Asian BBQ and modern desserts might seem like an odd juxtaposition, but it all makes sense once you get to know the quirky duo behind the concept at Fat Lulu’s at River Valley
Yin and Yang, manic and methodical, sweet and… burnt? Chefs Sam Chablani and Pang Ji Shuang (Song), who helm the kitchen at the new Fat Lulu’s (check out our review), revel in their dichotomous personalities, reflecting their respective #NoBurnNoTaste and #HappyEnding approach to cooking. In this month’s edition of Chef Chats, we interview the duo responsible for Fat Lulu’s Asian-inspired BBQ and dessert dishes, and find out how these two enigmatic personalities work together in perfect, playful harmony.
Hi Chefs Sam and Song! Let’s start with a fun one. If the two of you could form a superduo with superpowers, what would they be?
Sam: I would totally be Spiderman, because I hate taking transport and I’d rather just swing around in leotards. Song wants to be Iceman, ’cos he hates the heat in Singapore and would love to make sorbets all the time, anytime.
What are some of the most irksome (and endearingly annoying) differences between your personalities? And in what ways are your characters similar?
We both love food more than women, and we love to travel and understand the different cultures of food. We love having creative freedom when it comes to our approach of making new dishes, and we love consistency. We both also agree that even though something may seem perfect, it can always be improved. We love nagging too.
Song: Differences-wise, Sam is messy and grumpy and disorganised at most times, and goes with the flow…
Sam: … and Song is a robot, a creature of habit and slight changes make him question, “Why why why?”.
We believe the two of you first met at Halia. Do you remember your first impressions of each other? Were y’all very different from the person that you are today?
Sam: Song looked like a grumpy fish ball when I first met him, and now he looks like an older grumpy fish ball.
Song: Sam was dirty dancing in the kitchen and making fun of my macaron. Today, he is still dirty dancing at Fat Lulu’s and looks older. I also thought he was very handsome.
And now, what does Fat Lulu’s mean to y’all on a professional, and personal level?
We both agree that Fat Lulu’s represents freedom – freedom to create, change, fail, grow, and develop the team of chefs that follow us to follow their dreams.
One handles the kitchen, the other helms the dessert bar. At Fat Lulu’s, how would you say your dishes complement each other for anyone dining at the restaurant?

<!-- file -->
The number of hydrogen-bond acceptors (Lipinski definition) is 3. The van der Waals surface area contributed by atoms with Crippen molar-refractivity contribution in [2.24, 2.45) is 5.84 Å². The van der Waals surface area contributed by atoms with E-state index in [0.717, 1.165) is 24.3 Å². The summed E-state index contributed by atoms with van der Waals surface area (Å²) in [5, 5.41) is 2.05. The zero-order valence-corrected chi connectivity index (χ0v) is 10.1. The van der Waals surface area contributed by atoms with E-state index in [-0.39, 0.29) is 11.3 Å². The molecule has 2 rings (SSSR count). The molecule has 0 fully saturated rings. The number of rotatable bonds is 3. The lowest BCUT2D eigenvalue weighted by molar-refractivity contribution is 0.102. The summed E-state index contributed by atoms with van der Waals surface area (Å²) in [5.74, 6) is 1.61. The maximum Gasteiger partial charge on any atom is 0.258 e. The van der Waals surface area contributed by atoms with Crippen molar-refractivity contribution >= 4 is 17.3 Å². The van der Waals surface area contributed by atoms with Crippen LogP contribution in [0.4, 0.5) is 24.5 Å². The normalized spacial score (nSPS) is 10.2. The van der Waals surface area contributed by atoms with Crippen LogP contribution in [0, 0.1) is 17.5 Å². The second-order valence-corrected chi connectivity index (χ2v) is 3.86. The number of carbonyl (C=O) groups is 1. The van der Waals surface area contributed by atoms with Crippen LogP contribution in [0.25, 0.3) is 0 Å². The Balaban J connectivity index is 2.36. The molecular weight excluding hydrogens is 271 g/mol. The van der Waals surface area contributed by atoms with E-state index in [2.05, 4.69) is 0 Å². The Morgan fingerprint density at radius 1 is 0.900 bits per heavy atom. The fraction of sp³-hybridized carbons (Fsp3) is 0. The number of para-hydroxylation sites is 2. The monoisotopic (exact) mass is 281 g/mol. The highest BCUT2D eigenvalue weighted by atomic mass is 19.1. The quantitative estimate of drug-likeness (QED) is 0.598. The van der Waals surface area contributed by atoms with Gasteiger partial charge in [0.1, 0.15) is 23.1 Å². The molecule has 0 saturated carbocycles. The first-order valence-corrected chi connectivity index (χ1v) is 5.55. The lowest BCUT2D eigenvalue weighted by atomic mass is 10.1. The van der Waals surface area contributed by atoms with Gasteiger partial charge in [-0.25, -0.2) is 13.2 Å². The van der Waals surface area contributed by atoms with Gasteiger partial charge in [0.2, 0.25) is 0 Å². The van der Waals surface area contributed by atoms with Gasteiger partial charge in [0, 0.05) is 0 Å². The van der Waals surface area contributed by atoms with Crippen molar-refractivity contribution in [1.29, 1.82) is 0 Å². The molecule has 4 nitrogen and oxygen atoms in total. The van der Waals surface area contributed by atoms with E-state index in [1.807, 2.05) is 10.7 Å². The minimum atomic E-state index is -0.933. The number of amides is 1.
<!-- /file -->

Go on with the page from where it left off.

Sam: My food is #NoBurnNoTaste. In the kitchen, we take our meats and vegetables over our charcoal grill and burn them. There’s lots of heat and spice going on into our food as well, and this is where Song’s desserts come in.
Song: After dinner, you must #SinForSong. My desserts are refreshing, so you can cool off after Sam’s hot and fiery dishes. So remember to have desserts so that you can have a #HappyEnding at Fat Lulu’s.
What are your individual philosophies in the kitchen?
Sam: Cook like it’s the last time you’re ever gonna cook. Ride or die. Push push push. Ride the pony.
Song: A happy and healthy cooking environment working together as one big team (Sam: BORING!).
Despite the plus-sized reference in the restaurant’s moniker, are y’all huge fitness buffs yourselves?
NO, WE ARE FAT. And we love our bellies.
Sam, you previously mentioned your #NoBurnNoTaste style that you bring to the table. Could you elaborate?
Sam: I’ve always felt a connection with fire. When I was a line cook, it always felt like it was running through me. I know it’s cheesy, but I started doing BBQs as a kid for my friends, and always felt I could push the limits with salt and fire. At Lolla’s, I realised that burnt, black food can be sweet and tasty. I spent the past few years chasing vegetables, seafood and meats, burning them to see how they behave, and I don’t think I’m gonna stop for a long time.
What made you decide to work with Asian BBQ dishes – like ikan bakar – as opposed to normal, Western BBQ?
Sam: I was always into South American cuisine after I returned from the United States in 2013. After adapting back to Singapore after four years, I started noticing the local seafood and vegetables available, and how the aunties prepare them with sambal and stuff, and that blew my mind. Now, I only serve what I like to eat personally. Plus, Asian BBQ is pretty straightforward, comfort food.
If your home was on fire (touch wood) and you had to escape, what are three things you’d take with you?
Sam: My skateboard. Honestly, that’s about it;I am not a materialistic person. Besides, I practically live in the restaurant [laughs].
Over to Chef Song, can you elaborate on your #HappyEnding style in the kitchen?
Song: Desserts are like the ending of a movie. It needs to make you feel complete.
We like how you even have an “Atas” Kinder Bueno!
Yeah, that’s a dish that came from me playing with textures of chocolate throughout the years. It has been a dish that has been evolving together with me.
Song, if your life were a Hollywood film, what sort of happy ending would you like to have?
Song: My happy ending would be to share my experience and knowledge of pastries with people around the world!
To end off, what do the both of you hope for Fat Lulu’s to achieve in the local restaurant scene?
We wanna show people that a little neighbourhood restaurant can serve badass Asian BBQ and atas desserts without the pretentiousness that follows. We have always loved knowing the guests who visit us frequently, and we want them to feel at home here. We just wanna cook, break all the rules, and be the change we wish to see in the world of food and desserts.
Fat Lulu’s, 297 River Valley Road, Singapore 238338. Open Tue-Fri 6pm-11pm, weekends 11am-4pm 6pm-11pm. Closed on Mon.